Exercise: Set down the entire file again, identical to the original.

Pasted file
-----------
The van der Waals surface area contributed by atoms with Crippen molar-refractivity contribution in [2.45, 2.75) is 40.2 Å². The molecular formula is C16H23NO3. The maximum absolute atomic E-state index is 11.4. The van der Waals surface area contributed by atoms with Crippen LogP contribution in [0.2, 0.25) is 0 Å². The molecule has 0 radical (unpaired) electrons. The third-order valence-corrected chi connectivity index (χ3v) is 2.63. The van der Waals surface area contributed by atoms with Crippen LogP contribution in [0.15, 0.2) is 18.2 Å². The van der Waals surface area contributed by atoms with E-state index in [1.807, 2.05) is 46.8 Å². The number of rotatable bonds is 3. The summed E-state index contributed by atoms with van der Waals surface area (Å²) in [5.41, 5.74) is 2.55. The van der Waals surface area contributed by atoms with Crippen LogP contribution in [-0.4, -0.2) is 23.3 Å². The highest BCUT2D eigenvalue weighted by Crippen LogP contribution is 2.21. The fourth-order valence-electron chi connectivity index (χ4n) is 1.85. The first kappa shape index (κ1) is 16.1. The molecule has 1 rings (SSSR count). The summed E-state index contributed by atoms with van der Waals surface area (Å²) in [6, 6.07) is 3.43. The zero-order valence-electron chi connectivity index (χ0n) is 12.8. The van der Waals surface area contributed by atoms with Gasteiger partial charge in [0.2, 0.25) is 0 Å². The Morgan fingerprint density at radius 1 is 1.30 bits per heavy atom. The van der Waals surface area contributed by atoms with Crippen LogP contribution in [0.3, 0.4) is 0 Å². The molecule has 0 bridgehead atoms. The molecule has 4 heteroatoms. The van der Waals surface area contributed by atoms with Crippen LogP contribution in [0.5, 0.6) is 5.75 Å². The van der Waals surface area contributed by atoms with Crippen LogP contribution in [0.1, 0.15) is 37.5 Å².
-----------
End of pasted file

The van der Waals surface area contributed by atoms with Crippen molar-refractivity contribution in [2.45, 2.75) is 40.2 Å². The molecular formula is C16H23NO3. The maximum absolute atomic E-state index is 11.4. The van der Waals surface area contributed by atoms with Crippen LogP contribution in [0.2, 0.25) is 0 Å². The molecule has 0 radical (unpaired) electrons. The third-order valence-corrected chi connectivity index (χ3v) is 2.63. The van der Waals surface area contributed by atoms with Crippen LogP contribution in [0.15, 0.2) is 18.2 Å². The van der Waals surface area contributed by atoms with E-state index in [1.807, 2.05) is 46.8 Å². The number of rotatable bonds is 3. The summed E-state index contributed by atoms with van der Waals surface area (Å²) in [5.41, 5.74) is 2.55. The van der Waals surface area contributed by atoms with Crippen LogP contribution in [-0.4, -0.2) is 23.3 Å². The highest BCUT2D eigenvalue weighted by Crippen LogP contribution is 2.21. The fourth-order valence-electron chi connectivity index (χ4n) is 1.85. The first kappa shape index (κ1) is 16.1. The molecule has 1 rings (SSSR count). The summed E-state index contributed by atoms with van der Waals surface area (Å²) in [6, 6.07) is 3.43. The zero-order valence-electron chi connectivity index (χ0n) is 12.8. The van der Waals surface area contributed by atoms with Gasteiger partial charge in [0.2, 0.25) is 0 Å². The Morgan fingerprint density at radius 1 is 1.30 bits per heavy atom. The van der Waals surface area contributed by atoms with Crippen LogP contribution in [0.3, 0.4) is 0 Å². The molecule has 0 bridgehead atoms. The molecule has 4 heteroatoms. The van der Waals surface area contributed by atoms with Crippen LogP contribution in [0.5, 0.6) is 5.75 Å². The van der Waals surface area contributed by atoms with Crippen LogP contribution in [0.1, 0.15) is 37.5 Å².